The Sturmpanzer IV (also known as Sturmpanzer 43 or Sd.Kfz. 166) was an armoured infantry support gun based on the Panzer IV chassis used in the Second World War. It was known by the nickname Brummbär ("grizzly bear") by Allied intelligence, a name which was not used by the Germans. German soldiers nicknamed it the "Stupa", possibly a contraction of the term Sturmpanzer.
The result was the Sturmpanzer IV, which used a Panzer IV chassis with a new, fixed superstructure housing the 150 mm Sturmhaubitze (StuH) 43 L/12 gun. This fired both high explosive and shaped charge anti-tank rounds. Thirty eight rounds, with separate propellent cartridges, could be carried.
The original design of the Sturmpanzer IV suffered from a series of flaws, which were gradually solved during the production process. The most important flaw was the high weight and recoil of the StuH 43 gun, which overloaded the Panzer IV chassis and made the entire vehicle top-heavy. Furthermore, early vehicles suffered from transmission failures and were underpowered.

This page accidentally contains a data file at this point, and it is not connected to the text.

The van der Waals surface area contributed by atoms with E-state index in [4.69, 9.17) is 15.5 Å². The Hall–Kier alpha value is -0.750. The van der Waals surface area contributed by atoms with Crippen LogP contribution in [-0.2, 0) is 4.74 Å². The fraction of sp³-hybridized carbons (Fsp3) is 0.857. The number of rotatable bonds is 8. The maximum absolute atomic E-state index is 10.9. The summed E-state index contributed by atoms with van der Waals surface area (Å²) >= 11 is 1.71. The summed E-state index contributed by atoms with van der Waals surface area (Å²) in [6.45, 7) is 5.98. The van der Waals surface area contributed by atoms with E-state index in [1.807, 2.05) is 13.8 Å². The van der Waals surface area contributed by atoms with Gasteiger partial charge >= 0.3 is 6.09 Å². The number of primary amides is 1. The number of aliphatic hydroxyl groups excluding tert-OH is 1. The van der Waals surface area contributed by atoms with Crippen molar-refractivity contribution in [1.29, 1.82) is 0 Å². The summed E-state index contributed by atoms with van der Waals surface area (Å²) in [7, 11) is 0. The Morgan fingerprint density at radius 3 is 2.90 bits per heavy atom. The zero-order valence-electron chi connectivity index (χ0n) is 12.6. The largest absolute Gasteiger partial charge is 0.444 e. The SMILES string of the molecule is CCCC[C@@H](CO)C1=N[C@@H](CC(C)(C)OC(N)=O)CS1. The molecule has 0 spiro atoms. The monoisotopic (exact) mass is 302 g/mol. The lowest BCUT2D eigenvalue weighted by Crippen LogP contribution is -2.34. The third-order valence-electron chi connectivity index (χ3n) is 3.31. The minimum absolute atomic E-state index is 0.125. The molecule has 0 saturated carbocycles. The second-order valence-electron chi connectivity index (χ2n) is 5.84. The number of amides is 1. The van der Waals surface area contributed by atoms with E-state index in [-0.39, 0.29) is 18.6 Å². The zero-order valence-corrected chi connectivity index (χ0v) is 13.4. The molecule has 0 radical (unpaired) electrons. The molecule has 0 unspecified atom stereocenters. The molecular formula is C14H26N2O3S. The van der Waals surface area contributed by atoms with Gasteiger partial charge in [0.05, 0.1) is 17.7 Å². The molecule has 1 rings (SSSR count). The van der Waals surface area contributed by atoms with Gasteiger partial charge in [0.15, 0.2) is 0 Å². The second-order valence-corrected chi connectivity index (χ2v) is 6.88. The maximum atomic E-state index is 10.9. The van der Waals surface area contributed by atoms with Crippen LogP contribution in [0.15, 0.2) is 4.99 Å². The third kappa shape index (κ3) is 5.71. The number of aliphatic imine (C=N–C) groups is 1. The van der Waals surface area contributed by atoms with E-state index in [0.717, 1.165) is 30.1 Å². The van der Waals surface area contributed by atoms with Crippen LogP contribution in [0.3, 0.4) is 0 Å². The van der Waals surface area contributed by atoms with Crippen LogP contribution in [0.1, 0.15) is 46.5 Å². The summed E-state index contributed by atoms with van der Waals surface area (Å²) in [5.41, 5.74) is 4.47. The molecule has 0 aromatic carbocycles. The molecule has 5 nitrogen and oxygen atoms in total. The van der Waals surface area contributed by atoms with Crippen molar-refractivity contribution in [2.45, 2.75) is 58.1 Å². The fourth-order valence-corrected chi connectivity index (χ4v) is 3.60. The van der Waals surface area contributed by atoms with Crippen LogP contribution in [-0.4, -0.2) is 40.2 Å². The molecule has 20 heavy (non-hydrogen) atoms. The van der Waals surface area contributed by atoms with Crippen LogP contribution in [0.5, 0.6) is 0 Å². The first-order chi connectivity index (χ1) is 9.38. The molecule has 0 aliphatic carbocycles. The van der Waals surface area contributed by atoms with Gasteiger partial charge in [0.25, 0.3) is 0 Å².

Another significant flaw was the absence of a machine gun which made it easy for enemy infantry to attack the vehicle at close range. Early vehicles carried a MP 40 sub-machine gun inside, which could be fired through firing ports in the side of the superstructure.
In October 1943 it was decided that the Sturmpanzer IV's superstructure as well as the StuH 43 gun needed to be redesigned to fix these flaws. A new and lighter version of the StuH 43 gun was produced, the StuH 43/1 L/12. This gun was used from the second production series onwards.
A new superstructure was added in mid-1944 which featured a redesigned gun collar, as well as a general reduction in height of the superstructure. This redesign also introduced a ball mount in the front superstructure for a MG34 machine gun with 600 rounds.
After some teething trouble with early production models, the Sturmpanzer IV proved itself to be an excellent fire support vehicle.